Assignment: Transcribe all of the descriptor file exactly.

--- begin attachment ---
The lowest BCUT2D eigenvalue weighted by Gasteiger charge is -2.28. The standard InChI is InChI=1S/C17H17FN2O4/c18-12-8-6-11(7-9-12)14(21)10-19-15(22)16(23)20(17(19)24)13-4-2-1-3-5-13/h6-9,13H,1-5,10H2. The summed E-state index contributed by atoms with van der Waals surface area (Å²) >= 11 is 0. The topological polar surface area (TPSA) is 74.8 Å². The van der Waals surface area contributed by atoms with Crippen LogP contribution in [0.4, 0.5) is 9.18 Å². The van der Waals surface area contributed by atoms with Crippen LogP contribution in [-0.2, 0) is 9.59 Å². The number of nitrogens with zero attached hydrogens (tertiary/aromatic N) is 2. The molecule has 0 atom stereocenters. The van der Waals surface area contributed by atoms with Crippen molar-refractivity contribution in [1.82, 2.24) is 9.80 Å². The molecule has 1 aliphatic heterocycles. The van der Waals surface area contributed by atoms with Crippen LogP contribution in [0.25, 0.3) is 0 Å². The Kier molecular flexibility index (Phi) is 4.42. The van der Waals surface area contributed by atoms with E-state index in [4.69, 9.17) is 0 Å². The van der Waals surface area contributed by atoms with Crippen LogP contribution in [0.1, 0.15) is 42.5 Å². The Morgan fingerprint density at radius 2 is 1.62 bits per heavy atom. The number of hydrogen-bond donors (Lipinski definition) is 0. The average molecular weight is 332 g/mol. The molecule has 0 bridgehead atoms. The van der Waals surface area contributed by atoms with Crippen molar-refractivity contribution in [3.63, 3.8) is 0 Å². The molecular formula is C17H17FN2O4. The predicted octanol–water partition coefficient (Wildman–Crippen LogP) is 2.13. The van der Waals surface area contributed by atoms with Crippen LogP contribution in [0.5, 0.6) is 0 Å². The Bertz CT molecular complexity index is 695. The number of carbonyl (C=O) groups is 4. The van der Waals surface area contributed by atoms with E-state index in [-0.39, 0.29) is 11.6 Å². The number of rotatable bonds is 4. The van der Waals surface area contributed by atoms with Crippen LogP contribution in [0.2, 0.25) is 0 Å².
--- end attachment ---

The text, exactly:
The lowest BCUT2D eigenvalue weighted by Gasteiger charge is -2.28. The standard InChI is InChI=1S/C17H17FN2O4/c18-12-8-6-11(7-9-12)14(21)10-19-15(22)16(23)20(17(19)24)13-4-2-1-3-5-13/h6-9,13H,1-5,10H2. The summed E-state index contributed by atoms with van der Waals surface area (Å²) >= 11 is 0. The topological polar surface area (TPSA) is 74.8 Å². The van der Waals surface area contributed by atoms with Crippen LogP contribution in [0.4, 0.5) is 9.18 Å². The van der Waals surface area contributed by atoms with Crippen LogP contribution in [-0.2, 0) is 9.59 Å². The number of nitrogens with zero attached hydrogens (tertiary/aromatic N) is 2. The molecule has 0 atom stereocenters. The van der Waals surface area contributed by atoms with Crippen molar-refractivity contribution in [1.82, 2.24) is 9.80 Å². The molecule has 1 aliphatic heterocycles. The van der Waals surface area contributed by atoms with Crippen LogP contribution in [0.25, 0.3) is 0 Å². The Kier molecular flexibility index (Phi) is 4.42. The van der Waals surface area contributed by atoms with E-state index in [4.69, 9.17) is 0 Å². The van der Waals surface area contributed by atoms with Crippen LogP contribution in [0.1, 0.15) is 42.5 Å². The Morgan fingerprint density at radius 2 is 1.62 bits per heavy atom. The number of hydrogen-bond donors (Lipinski definition) is 0. The average molecular weight is 332 g/mol. The molecule has 0 bridgehead atoms. The van der Waals surface area contributed by atoms with Crippen molar-refractivity contribution in [3.63, 3.8) is 0 Å². The molecular formula is C17H17FN2O4. The predicted octanol–water partition coefficient (Wildman–Crippen LogP) is 2.13. The van der Waals surface area contributed by atoms with Crippen LogP contribution in [0.5, 0.6) is 0 Å². The Bertz CT molecular complexity index is 695. The number of carbonyl (C=O) groups is 4. The van der Waals surface area contributed by atoms with E-state index in [-0.39, 0.29) is 11.6 Å². The number of rotatable bonds is 4. The van der Waals surface area contributed by atoms with Crippen LogP contribution in [0.2, 0.25) is 0 Å².